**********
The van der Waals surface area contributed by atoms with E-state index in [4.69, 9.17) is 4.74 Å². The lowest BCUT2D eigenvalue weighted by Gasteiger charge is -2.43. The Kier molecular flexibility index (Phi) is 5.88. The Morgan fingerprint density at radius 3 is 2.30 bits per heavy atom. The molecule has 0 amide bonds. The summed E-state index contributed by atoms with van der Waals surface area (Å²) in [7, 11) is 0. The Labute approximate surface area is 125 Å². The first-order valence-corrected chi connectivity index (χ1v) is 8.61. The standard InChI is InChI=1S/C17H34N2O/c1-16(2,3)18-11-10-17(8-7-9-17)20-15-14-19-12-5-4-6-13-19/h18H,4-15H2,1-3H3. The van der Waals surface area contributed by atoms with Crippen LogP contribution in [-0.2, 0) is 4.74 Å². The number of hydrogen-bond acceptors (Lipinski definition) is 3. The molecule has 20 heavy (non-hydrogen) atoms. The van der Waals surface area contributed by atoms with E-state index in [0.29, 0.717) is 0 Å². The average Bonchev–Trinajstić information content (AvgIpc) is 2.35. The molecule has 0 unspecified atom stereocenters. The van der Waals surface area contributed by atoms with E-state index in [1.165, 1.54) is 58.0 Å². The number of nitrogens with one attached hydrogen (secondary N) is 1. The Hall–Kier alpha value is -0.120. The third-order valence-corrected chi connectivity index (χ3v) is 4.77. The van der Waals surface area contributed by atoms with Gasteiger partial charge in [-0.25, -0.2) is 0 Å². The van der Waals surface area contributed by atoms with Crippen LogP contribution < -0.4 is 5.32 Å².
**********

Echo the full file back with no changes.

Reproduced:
The van der Waals surface area contributed by atoms with E-state index in [4.69, 9.17) is 4.74 Å². The lowest BCUT2D eigenvalue weighted by Gasteiger charge is -2.43. The Kier molecular flexibility index (Phi) is 5.88. The Morgan fingerprint density at radius 3 is 2.30 bits per heavy atom. The molecule has 0 amide bonds. The summed E-state index contributed by atoms with van der Waals surface area (Å²) in [7, 11) is 0. The Labute approximate surface area is 125 Å². The first-order valence-corrected chi connectivity index (χ1v) is 8.61. The standard InChI is InChI=1S/C17H34N2O/c1-16(2,3)18-11-10-17(8-7-9-17)20-15-14-19-12-5-4-6-13-19/h18H,4-15H2,1-3H3. The van der Waals surface area contributed by atoms with Crippen LogP contribution in [-0.2, 0) is 4.74 Å². The number of hydrogen-bond acceptors (Lipinski definition) is 3. The molecule has 20 heavy (non-hydrogen) atoms. The van der Waals surface area contributed by atoms with E-state index in [0.29, 0.717) is 0 Å². The average Bonchev–Trinajstić information content (AvgIpc) is 2.35. The molecule has 0 unspecified atom stereocenters. The van der Waals surface area contributed by atoms with E-state index in [1.165, 1.54) is 58.0 Å². The number of nitrogens with one attached hydrogen (secondary N) is 1. The Hall–Kier alpha value is -0.120. The third-order valence-corrected chi connectivity index (χ3v) is 4.77. The van der Waals surface area contributed by atoms with Gasteiger partial charge in [-0.25, -0.2) is 0 Å². The van der Waals surface area contributed by atoms with Crippen LogP contribution < -0.4 is 5.32 Å².